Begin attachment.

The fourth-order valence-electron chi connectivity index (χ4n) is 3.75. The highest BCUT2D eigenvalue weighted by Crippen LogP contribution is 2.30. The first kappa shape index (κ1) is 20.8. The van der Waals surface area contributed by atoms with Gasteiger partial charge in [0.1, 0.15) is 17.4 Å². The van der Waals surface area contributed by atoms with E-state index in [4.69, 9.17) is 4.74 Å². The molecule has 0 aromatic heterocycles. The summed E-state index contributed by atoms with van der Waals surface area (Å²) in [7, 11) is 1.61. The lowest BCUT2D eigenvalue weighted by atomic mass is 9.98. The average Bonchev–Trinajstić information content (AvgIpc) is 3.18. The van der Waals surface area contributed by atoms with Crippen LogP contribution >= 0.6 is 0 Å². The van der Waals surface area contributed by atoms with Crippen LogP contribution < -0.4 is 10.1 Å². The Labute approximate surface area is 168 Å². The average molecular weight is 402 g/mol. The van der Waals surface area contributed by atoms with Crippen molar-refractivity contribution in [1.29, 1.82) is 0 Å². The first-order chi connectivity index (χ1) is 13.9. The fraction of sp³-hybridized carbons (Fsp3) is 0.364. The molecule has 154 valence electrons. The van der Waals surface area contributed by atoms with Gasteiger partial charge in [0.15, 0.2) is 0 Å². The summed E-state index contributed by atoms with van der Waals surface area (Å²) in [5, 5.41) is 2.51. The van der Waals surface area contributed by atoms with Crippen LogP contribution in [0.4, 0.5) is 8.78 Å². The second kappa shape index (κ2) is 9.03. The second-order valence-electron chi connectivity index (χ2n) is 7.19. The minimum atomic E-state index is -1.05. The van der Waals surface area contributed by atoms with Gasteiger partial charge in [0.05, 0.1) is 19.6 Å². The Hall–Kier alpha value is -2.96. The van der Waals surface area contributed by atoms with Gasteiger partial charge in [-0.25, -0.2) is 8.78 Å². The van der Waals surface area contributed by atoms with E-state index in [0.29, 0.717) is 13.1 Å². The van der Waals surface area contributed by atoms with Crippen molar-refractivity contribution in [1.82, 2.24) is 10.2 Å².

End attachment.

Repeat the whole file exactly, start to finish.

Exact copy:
The fourth-order valence-electron chi connectivity index (χ4n) is 3.75. The highest BCUT2D eigenvalue weighted by Crippen LogP contribution is 2.30. The first kappa shape index (κ1) is 20.8. The van der Waals surface area contributed by atoms with Gasteiger partial charge in [0.1, 0.15) is 17.4 Å². The van der Waals surface area contributed by atoms with E-state index in [4.69, 9.17) is 4.74 Å². The molecule has 0 aromatic heterocycles. The summed E-state index contributed by atoms with van der Waals surface area (Å²) in [7, 11) is 1.61. The lowest BCUT2D eigenvalue weighted by atomic mass is 9.98. The average Bonchev–Trinajstić information content (AvgIpc) is 3.18. The van der Waals surface area contributed by atoms with Crippen LogP contribution >= 0.6 is 0 Å². The van der Waals surface area contributed by atoms with Crippen LogP contribution < -0.4 is 10.1 Å². The Labute approximate surface area is 168 Å². The average molecular weight is 402 g/mol. The van der Waals surface area contributed by atoms with Crippen molar-refractivity contribution in [1.29, 1.82) is 0 Å². The first-order chi connectivity index (χ1) is 13.9. The fraction of sp³-hybridized carbons (Fsp3) is 0.364. The molecule has 154 valence electrons. The van der Waals surface area contributed by atoms with Gasteiger partial charge in [0.15, 0.2) is 0 Å². The summed E-state index contributed by atoms with van der Waals surface area (Å²) in [5, 5.41) is 2.51. The van der Waals surface area contributed by atoms with Crippen LogP contribution in [0.4, 0.5) is 8.78 Å². The second kappa shape index (κ2) is 9.03. The second-order valence-electron chi connectivity index (χ2n) is 7.19. The minimum atomic E-state index is -1.05. The van der Waals surface area contributed by atoms with Gasteiger partial charge in [0.05, 0.1) is 19.6 Å². The Hall–Kier alpha value is -2.96. The van der Waals surface area contributed by atoms with Gasteiger partial charge in [-0.25, -0.2) is 8.78 Å². The van der Waals surface area contributed by atoms with E-state index in [0.29, 0.717) is 13.1 Å². The van der Waals surface area contributed by atoms with Crippen molar-refractivity contribution in [1.82, 2.24) is 10.2 Å².